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Mason v. Cohn

Supreme Court, Special Term, New York County
Apr 29, 1981
108 Misc. 2d 674 (N.Y. Sup. Ct. 1981)


April 29, 1981

Shannon, Flaherty Wood (James M. Gilleran of counsel), for defendants.

Seymour M. Unger for plaintiff.

Defendants move for a continuation of plaintiff's examination before trial to inquire into her sexual history and conduct prior to and subsequent to an alleged rape and for an order pursuant to subdivision 1 of section 235 Dom. Rel. of the Domestic Relations Law permitting defendants to examine plaintiff's file in a matrimonial action.

The complaint alleges negligence by the defendant landlord in failing to furnish adequate protection to the tenant plaintiff, which resulted in her being assaulted and raped in her apartment.

The claimed facts are that upon entering her building plaintiff announced her apartment number to the security guard on duty and went to the elevator. Her assailant entered the same elevator which proceeded to her floor where she stepped out. He returned to the lobby and informed the security guard that he could not find his key, giving plaintiff's apartment number as his own. The security guard then accompanied the assailant back to plaintiff's apartment, opened the door with a pass key and left. Plaintiff was startled by the sound of the assailant attempting to remove her television set. He then raped her. He was apprehended and pleaded guilty to the crime of attempted burglary in the third degree.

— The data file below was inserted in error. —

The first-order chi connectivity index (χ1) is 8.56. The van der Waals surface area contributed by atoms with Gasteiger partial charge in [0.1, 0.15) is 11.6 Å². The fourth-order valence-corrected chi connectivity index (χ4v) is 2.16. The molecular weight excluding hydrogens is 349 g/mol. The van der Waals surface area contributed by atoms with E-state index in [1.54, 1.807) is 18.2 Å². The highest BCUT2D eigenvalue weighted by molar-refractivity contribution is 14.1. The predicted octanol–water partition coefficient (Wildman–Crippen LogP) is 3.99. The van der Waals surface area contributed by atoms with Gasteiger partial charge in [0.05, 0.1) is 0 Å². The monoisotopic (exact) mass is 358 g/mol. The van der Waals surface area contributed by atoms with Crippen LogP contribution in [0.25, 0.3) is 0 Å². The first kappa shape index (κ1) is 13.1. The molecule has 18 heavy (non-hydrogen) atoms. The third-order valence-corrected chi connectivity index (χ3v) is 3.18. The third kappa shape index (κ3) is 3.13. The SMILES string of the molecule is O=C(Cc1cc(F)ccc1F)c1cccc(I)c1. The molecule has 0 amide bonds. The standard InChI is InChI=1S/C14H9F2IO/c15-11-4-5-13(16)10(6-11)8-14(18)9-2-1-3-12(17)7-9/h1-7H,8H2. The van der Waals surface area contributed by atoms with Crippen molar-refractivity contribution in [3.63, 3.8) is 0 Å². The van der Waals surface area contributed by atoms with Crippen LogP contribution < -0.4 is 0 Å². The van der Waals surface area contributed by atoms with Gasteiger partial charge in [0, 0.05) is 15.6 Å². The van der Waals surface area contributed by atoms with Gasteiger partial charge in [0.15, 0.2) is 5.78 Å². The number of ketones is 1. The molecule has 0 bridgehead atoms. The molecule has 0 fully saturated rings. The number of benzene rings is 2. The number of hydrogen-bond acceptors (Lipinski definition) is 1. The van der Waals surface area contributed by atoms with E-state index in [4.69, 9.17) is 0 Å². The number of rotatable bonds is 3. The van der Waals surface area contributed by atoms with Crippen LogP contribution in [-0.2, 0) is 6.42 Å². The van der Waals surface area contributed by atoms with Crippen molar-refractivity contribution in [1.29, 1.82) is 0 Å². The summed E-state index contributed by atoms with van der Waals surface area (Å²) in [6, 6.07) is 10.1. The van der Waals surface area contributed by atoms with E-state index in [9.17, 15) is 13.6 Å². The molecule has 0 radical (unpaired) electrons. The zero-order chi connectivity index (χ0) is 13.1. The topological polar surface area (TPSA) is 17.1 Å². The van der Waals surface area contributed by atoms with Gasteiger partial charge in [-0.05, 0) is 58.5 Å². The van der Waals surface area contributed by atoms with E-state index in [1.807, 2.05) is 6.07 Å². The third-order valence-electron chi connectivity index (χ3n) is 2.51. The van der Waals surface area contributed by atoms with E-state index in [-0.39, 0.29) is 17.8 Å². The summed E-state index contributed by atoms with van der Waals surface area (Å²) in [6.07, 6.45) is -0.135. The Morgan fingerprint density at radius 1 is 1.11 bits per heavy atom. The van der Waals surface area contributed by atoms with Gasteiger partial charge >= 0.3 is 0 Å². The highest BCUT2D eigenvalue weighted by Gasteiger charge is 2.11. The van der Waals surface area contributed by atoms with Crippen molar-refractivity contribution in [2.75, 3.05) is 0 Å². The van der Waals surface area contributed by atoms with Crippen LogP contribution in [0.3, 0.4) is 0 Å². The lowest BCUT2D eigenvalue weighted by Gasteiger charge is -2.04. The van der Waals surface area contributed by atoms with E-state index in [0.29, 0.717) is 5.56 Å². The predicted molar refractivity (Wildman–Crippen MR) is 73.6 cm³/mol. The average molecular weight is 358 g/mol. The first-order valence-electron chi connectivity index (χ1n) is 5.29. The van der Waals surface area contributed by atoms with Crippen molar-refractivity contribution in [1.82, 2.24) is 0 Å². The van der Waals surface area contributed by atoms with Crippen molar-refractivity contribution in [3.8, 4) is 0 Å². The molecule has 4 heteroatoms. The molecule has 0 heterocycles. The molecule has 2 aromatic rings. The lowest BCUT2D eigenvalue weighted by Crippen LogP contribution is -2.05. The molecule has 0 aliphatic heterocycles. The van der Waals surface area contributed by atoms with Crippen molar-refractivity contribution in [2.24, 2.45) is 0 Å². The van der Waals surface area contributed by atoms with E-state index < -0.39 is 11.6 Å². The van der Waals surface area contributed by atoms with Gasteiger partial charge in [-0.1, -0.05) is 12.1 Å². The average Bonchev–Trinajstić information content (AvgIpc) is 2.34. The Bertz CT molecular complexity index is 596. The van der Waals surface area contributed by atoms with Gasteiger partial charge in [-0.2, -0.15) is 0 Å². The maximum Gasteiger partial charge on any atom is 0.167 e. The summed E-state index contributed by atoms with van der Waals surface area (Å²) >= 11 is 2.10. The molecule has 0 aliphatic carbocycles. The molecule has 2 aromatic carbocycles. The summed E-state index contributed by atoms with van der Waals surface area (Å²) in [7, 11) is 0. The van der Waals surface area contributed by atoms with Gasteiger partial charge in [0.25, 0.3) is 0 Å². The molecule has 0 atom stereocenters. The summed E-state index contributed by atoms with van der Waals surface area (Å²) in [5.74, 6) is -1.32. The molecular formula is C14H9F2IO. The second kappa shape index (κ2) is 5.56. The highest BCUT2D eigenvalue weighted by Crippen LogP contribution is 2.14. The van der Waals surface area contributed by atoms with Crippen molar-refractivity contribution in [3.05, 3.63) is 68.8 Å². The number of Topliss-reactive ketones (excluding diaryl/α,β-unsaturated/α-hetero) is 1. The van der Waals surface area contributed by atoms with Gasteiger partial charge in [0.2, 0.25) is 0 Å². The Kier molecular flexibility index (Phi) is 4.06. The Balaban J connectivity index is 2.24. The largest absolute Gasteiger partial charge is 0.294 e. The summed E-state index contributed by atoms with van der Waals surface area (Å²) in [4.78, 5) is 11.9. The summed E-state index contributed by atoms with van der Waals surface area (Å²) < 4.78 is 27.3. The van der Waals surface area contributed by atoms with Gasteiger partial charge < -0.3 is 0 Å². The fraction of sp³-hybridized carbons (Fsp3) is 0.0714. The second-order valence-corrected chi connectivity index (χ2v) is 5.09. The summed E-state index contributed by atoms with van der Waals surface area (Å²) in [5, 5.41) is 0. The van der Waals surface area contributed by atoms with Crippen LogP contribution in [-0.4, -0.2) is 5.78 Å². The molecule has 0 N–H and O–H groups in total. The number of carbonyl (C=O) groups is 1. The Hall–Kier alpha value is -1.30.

Defendants, relying upon the full disclosure provisions of CPLR 3101 (subd. [a]), contend that they are entitled to examine plaintiff as to her sexual conduct prior to the alleged assault as material and necessary to the issue of liability and her sexual conduct subsequent to the assault as material and necessary on the issues of damages. As to liability, they urge as a defense that plaintiff either actually consented to the incident or failed to resist the attack with earnest resistance.

Plaintiff's cause of action does not depend upon a criminal definition of rape. It is a civil negligence action allegedly resulting in an assault and rape. Civil assault is defined generally as an intentional attempt or threat to do injury or commit a battery. A battery is intentional and wrongful physical contact with a person without his or her consent (Clayton v. Keeler, 18 Misc. 488; Pope v. State of New York, 192 Misc. 587, affd. 277 App. Div. 1015). Therefore, defendants' liability in this case will be the same whether or not there was earnest resistance as defined in subdivision 8 of section 130.00 Penal of the Penal Law. For the issue is not whether plaintiff resisted sexual intercourse but whether there was intentional physical contact without her consent.